Friday, August 01, 2008

Update: Wang Li and the Hmong of Yunnan

In a previous post, I discussed a song by Wang Li, a self described Hmoob Suav (Chinese Hmong), in which she sings about the interconnectedness of Hmong people all around the world. Several unanswered questions were posed along with an invitation for others to join in the conversation. Since then, the post was reposted on another (now defunct) blog where a commenter not only provided the complete lyrics (and a translation), but also some more background information on Wang herself. The complete comment, made by a poster known only as "May" follows:

Wang Li (Lig Vaj/Li Vang) is a Hmong person living in Paj Tawg Lag (Wenshan, Yunnan, China). She is a fairly newcomer to the Hmong music industry.

The complete lyrics to her song goes:

Koj noos kuv nyob qhov twg, kuv nyob Roob Kuj*
Zoo siab tias kuv yog ib tug ntxhais Hmoob Suav
Koj noos kuv nyob qhov twg, kuv nyob Roob Kuj
Txawm kuv mus txog qhov twg los kuv yeej nco nroov

Txawm tias koj nyob rau Miskais
Los yog koj nyob rau Fabkis
Txhob hnov qab peb yog Hmoob ib yam
Peb lub qub teb qub chaw* twb yog Roob Kuj

Vim tias peb yog Hmoob ib yam
Peb yuav tsum sib hlub sib pab
Txawm tias peb ib leeg nyob rau ib qhov
Tiamsis peb yuav tsum nco nroov peb Hmoob txoj kevcai

Txawm kuv mus txog qhov twg los kuv yeej nco nroov


You ask me where do I live, I live in China
Happy because I am a Hmong Chinese girl
You ask me where do I live, I live in China
Regardless of where I go, I will always remember

Whether you live in America
Or if you live in France
Never forget, we Hmong are all one people
Our old homeland is China

Because we Hmong are all the same
We must love and help each other
Regardless of where you and I (We) live
We must remember our Hmong traditions

Regardless of where I go, I will always remember

Note: The term "Roob Kuj" is a transliteration of "Zhong Gua" and the phrase "qub teb qub chaw" literally translated means "old land, old place."

Other Hmong singers from China are Xiang Ding Xiu 项定秀 whose Hmong name is Mim Haam, Ying Yang and Xin Vang.

Thanks, May, wherever you are. Her response answers several of my questions. "Roob kuj" doesn't mean "mountain," as suggested in my (rather poor) translation. Instead, it's the Hmong pronunciation of the name for the country of China in the Mandarin language, Zhongguo. In this sense, the song is more than a call for Hmong people to remember their common heritage--to come together in a decentralized, transnational community. Rather, it reorganizes contemporary Hmong identity around the locus of the Chinese homeland. For many Hmong Americans, Laos (and perhaps to a lesser extent Thailand) still constitute the "homeland lost." At the same time, the ancestral Chinese homeland remains central to Hmong funeral rituals. As international travel and communication increases, the trend towards identifying China as homeland may increase (as noted in previous discussions of Hmong global identity).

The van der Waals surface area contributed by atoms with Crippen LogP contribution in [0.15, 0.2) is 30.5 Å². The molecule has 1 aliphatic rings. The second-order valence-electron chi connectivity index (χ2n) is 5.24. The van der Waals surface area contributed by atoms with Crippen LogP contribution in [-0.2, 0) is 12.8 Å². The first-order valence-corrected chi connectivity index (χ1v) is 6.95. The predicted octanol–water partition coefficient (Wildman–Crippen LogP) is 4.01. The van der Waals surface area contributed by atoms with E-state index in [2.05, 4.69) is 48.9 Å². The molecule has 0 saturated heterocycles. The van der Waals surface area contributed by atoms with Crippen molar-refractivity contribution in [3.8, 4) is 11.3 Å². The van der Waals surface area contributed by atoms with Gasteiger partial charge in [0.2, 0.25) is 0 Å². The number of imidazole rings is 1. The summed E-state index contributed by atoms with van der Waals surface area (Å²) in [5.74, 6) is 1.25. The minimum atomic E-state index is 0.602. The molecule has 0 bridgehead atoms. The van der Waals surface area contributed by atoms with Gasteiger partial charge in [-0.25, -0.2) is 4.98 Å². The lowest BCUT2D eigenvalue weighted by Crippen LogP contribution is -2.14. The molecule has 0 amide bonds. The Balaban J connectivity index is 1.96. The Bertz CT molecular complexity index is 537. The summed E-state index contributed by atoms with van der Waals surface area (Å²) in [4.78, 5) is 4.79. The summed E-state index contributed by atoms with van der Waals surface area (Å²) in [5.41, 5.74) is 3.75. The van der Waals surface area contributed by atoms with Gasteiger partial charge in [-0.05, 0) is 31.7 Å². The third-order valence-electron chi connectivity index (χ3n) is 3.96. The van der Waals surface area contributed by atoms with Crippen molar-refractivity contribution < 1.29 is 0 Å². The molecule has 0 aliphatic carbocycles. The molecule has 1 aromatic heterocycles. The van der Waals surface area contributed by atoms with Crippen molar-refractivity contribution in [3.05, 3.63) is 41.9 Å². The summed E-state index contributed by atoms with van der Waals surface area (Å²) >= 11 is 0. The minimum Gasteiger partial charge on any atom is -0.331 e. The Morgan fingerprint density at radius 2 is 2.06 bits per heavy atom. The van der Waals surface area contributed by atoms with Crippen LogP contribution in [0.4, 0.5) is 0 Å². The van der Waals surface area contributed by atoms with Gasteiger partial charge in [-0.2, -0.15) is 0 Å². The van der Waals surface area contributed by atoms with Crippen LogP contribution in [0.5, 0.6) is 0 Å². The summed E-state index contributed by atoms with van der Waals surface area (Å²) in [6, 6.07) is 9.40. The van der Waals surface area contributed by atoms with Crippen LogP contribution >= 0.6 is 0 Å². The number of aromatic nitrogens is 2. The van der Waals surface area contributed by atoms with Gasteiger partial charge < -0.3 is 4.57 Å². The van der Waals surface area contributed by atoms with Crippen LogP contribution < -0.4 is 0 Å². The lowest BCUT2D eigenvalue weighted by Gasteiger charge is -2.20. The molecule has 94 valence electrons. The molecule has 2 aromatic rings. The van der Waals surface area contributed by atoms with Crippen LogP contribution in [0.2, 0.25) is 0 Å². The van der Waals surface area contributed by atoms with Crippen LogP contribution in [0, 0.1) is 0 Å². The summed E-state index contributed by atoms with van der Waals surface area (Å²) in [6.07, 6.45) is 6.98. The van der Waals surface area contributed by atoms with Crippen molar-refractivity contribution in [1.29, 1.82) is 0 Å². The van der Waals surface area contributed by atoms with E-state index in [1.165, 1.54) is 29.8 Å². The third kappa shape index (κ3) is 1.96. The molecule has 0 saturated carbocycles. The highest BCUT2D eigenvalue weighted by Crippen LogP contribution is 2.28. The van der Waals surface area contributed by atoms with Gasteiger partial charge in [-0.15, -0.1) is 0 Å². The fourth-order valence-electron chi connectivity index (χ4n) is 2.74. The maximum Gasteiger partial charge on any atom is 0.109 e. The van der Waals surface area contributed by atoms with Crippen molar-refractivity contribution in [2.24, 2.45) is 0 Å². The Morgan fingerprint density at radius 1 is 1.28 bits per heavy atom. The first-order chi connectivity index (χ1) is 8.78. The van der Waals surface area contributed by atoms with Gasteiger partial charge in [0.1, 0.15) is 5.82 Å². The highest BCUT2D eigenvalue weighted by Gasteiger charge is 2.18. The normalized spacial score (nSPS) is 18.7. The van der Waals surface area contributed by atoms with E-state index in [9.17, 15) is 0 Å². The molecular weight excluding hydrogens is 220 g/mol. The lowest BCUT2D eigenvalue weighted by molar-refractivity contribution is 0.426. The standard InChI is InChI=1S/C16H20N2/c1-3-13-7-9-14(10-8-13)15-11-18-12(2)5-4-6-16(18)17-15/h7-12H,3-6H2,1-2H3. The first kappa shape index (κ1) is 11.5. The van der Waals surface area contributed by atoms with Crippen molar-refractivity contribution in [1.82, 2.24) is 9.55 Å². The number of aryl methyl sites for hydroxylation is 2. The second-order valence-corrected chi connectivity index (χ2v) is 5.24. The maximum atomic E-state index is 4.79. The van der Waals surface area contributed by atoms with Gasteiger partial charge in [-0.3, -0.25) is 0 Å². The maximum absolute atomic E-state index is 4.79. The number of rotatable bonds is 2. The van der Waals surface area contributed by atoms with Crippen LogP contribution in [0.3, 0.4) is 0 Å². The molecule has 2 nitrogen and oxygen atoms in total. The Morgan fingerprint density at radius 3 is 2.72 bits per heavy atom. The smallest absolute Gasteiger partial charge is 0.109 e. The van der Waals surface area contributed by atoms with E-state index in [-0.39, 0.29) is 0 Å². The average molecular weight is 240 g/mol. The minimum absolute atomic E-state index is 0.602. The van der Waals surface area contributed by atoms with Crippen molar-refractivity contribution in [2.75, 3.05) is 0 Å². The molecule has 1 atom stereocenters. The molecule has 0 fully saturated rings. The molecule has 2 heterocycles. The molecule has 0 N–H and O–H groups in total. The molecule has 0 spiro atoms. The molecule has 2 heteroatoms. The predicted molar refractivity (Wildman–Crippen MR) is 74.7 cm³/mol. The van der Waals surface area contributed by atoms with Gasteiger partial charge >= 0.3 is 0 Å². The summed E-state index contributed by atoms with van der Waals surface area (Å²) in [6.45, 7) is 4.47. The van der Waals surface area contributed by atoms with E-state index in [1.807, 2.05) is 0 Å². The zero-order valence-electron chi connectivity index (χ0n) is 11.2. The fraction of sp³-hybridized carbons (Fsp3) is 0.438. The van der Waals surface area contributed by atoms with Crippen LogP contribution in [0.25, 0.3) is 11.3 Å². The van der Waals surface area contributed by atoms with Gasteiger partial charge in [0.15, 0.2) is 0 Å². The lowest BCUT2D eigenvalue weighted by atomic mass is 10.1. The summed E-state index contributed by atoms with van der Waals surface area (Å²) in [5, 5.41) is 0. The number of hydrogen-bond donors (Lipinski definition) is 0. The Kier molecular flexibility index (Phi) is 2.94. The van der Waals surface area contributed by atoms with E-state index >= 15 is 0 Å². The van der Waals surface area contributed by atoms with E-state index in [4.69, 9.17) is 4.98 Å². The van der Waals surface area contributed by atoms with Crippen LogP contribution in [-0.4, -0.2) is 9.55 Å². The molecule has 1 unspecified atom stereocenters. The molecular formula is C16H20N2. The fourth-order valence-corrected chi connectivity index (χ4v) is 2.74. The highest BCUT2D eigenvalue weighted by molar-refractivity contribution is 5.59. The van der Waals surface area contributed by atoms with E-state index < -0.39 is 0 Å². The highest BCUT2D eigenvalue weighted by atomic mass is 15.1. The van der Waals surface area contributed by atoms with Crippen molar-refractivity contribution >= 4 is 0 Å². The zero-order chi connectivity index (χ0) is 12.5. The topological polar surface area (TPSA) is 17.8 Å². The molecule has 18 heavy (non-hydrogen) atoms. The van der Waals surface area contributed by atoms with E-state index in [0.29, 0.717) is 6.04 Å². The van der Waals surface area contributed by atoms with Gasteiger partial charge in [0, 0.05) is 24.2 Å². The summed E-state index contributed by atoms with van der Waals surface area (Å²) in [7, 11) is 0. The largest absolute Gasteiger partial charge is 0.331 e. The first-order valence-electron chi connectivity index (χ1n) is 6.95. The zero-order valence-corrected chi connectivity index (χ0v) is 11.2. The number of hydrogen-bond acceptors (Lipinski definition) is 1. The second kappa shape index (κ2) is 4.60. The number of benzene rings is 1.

From May, we also learn the location of the performance: Wenshan, China (Google map). The city of Wenshan is in the Wenshan Zhuang and Miao Autonomous Prefecture (prefecture being a division between province and county). In several such areas in China, ethnic minorities (or "nationalities" as they are called) are given more political authority at the regional and local levels, although approval from the national congress is necessary for most decisions. In Hmoob Dawb, Wenshan is called Paj Tawg Laj, and it has long been a center for Hmong culture and media production. For example, the video for Wang Li's appears to have been shot there. I don't know much about Paj Tawg Laj, but it is clear that the Hmong people there have been effective in promoting their culture abroad. The website (when it was operational) featured several videos of local festivals and music performances (many of these are preserved on YouTube by user tsimmeejLi). If you read Chinese, you might be able to find more on, but the site is painfully slow to load. Other YouTube users have uploaded karaoke and music videos produced by the Hmong of Wenshan, and others have uploaded videos they made themselves.